THE SUMMARY OF ARTISTIC DEVELOPMENT

  • Free Verse In Turkish Poetic Tradition

  • Nâzım Hikmet's Efficacity

    Despite writing his first poems in syllabic meter, Nâzım Hikmet distantiated from the "syllabic poets" in concept. He didn't fall into the trap posed by their concept of individual poetry. Instead, he tended towards a social conception of poetry and followed the way of poets like Tevfik Fikret, Mehmet Emin and Mehmet Akif.
    With the development of his poetic conception, the narrow forms of the syllabic meter began not to satisfy his needs and he set out to seek new forms for his poems. During the first years (1922-1925) of living in the Soviet Union, this search for form reached the peak.
    Breaking the boundaries of the syllabic meter, he changed his form and preferred writing in free-verse which harmonised with the rich vocal properties of the Turkish language. He was affected by Mayakovski and the young Soviet poets who advocated Futurism.
    He believed that it was not possible to sing a contemporary song in accompaniment to an "instrument of three wires/on which three puny nightingale's twittered". He was far enough from those who escaped the realities of life to withdraw into their own pod, those who saw artistic activity simply as activity by and for intelligentsia, and those who despised the people.
    In 1929 when his first book, entitled 835 Satır (835 Lines) was published, at first the artistic circles were bewildered. Afterwards, unexpected praises were to come from the famous writers of the era, even from the likes of Ahmet Haşim and Yakup Kadri.
    In his subsequent poems, Nâzım Hikmet maintained his impact and was soon writing free verse. In his books printed up to 1936, he radically jolted the values of the poetry of the Republican period.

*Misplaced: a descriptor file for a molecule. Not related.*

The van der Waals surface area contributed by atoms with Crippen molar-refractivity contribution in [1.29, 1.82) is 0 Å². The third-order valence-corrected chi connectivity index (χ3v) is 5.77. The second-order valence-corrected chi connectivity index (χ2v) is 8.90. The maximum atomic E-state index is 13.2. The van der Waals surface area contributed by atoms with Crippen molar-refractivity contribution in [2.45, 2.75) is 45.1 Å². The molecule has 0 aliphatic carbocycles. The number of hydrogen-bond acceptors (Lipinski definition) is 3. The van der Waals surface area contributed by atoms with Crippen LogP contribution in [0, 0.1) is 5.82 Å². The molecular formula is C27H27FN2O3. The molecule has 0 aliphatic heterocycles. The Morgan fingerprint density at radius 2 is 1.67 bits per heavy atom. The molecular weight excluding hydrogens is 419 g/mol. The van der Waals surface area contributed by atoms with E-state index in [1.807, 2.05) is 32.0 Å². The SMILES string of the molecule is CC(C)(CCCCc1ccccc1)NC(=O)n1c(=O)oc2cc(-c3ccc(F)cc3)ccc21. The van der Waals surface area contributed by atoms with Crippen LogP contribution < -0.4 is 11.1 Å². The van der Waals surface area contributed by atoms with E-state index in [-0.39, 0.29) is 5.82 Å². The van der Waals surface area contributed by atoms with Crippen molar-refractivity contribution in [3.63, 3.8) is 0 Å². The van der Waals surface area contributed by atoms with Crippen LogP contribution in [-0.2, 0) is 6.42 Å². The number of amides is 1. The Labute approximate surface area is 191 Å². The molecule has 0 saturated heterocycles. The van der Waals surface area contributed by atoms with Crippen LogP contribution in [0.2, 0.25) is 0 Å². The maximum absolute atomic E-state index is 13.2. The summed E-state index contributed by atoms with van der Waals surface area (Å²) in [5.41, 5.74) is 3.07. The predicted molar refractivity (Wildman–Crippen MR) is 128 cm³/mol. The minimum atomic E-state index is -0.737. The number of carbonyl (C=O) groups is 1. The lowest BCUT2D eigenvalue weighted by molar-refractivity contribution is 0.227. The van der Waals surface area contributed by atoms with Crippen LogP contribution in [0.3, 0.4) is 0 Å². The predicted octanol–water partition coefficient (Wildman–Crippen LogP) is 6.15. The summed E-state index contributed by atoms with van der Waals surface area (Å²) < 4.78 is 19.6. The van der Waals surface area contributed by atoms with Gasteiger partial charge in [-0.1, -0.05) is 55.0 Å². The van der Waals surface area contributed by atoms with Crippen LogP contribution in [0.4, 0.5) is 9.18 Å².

In Şeyh Bedreddin Destanı (The Epic of Şeyh Bedreddin) he attained the ultimate synthesis of national manner in poetry. He merged in contemporary form the Classical and Folk trends.
    He had begun to write his masterpiece 'Memleketimden İnsan Manzaraları' (Human Landscapes) in 1941 in Bursa Prison. In this book, he rendered in epic proportion the story of a wide temporal span ranging from Second Constitutional Government to the aftermath of the Second World War. (1908-1959)
    Human Landscapes, which merged the techniques of poetry, prose and film script, was the harbinger of a new genre that was neither poetry nor novel, story, film script, play or epic.
    With this productivity which peaked during his prison years, he wrote a vast number of poems each more excellent than the other. After going abroad, for an extended period, he wrote more of the same. His production now was a repetition of what he had attained mastery in, and contained no new experimentation. After 1959, with poems like "with hair that is straw yellow and eyelashes that are blue" he entered an entirely new phase and yielded the last products of his art, each of which attained excellence.
    In 1938 no sooner had the poet entered prison Nâzım Hikmet's poems disappeared from the market. They would become available again in Turkey two years after his death in 1965.
    One of the greatest masters of Turkish poetry, Nâzım Hikmet also wrote both novels and plays. His plays, which aimed at resolving theoretical problems in socialist-realistic playwriting, were adapted to film, ballet and opera.
    He also wrote numerous articles and critical essays in a variety of subjects.


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